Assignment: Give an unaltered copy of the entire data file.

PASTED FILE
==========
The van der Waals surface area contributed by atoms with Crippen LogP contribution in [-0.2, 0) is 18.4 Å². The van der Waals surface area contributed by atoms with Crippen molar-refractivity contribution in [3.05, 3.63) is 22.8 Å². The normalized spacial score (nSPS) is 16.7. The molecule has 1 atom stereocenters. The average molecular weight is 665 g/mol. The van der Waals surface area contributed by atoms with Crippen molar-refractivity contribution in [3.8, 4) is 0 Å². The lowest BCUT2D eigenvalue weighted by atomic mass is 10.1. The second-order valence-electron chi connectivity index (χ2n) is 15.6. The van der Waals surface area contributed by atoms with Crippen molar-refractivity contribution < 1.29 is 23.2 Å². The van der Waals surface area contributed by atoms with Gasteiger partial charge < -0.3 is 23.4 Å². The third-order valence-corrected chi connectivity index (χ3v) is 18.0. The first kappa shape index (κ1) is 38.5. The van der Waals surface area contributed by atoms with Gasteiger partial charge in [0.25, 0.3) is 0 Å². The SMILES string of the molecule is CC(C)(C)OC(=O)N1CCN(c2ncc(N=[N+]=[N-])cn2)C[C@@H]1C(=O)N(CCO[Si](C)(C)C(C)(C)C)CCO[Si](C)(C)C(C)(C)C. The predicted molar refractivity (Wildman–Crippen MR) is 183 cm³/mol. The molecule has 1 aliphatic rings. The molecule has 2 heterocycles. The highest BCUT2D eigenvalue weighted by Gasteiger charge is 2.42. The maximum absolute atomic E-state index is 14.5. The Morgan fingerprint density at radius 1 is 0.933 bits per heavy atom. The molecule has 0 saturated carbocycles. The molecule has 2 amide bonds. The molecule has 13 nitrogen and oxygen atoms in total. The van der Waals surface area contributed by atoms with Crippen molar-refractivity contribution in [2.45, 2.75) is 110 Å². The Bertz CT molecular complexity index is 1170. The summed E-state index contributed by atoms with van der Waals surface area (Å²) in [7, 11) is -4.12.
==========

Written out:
The van der Waals surface area contributed by atoms with Crippen LogP contribution in [-0.2, 0) is 18.4 Å². The van der Waals surface area contributed by atoms with Crippen molar-refractivity contribution in [3.05, 3.63) is 22.8 Å². The normalized spacial score (nSPS) is 16.7. The molecule has 1 atom stereocenters. The average molecular weight is 665 g/mol. The van der Waals surface area contributed by atoms with Crippen molar-refractivity contribution in [3.8, 4) is 0 Å². The lowest BCUT2D eigenvalue weighted by atomic mass is 10.1. The second-order valence-electron chi connectivity index (χ2n) is 15.6. The van der Waals surface area contributed by atoms with Crippen molar-refractivity contribution < 1.29 is 23.2 Å². The van der Waals surface area contributed by atoms with Gasteiger partial charge < -0.3 is 23.4 Å². The third-order valence-corrected chi connectivity index (χ3v) is 18.0. The first kappa shape index (κ1) is 38.5. The van der Waals surface area contributed by atoms with Gasteiger partial charge in [0.25, 0.3) is 0 Å². The SMILES string of the molecule is CC(C)(C)OC(=O)N1CCN(c2ncc(N=[N+]=[N-])cn2)C[C@@H]1C(=O)N(CCO[Si](C)(C)C(C)(C)C)CCO[Si](C)(C)C(C)(C)C. The predicted molar refractivity (Wildman–Crippen MR) is 183 cm³/mol. The molecule has 1 aliphatic rings. The molecule has 2 heterocycles. The highest BCUT2D eigenvalue weighted by Gasteiger charge is 2.42. The maximum absolute atomic E-state index is 14.5. The Morgan fingerprint density at radius 1 is 0.933 bits per heavy atom. The molecule has 0 saturated carbocycles. The molecule has 2 amide bonds. The molecule has 13 nitrogen and oxygen atoms in total. The van der Waals surface area contributed by atoms with Crippen molar-refractivity contribution in [2.45, 2.75) is 110 Å². The Bertz CT molecular complexity index is 1170. The summed E-state index contributed by atoms with van der Waals surface area (Å²) in [7, 11) is -4.12.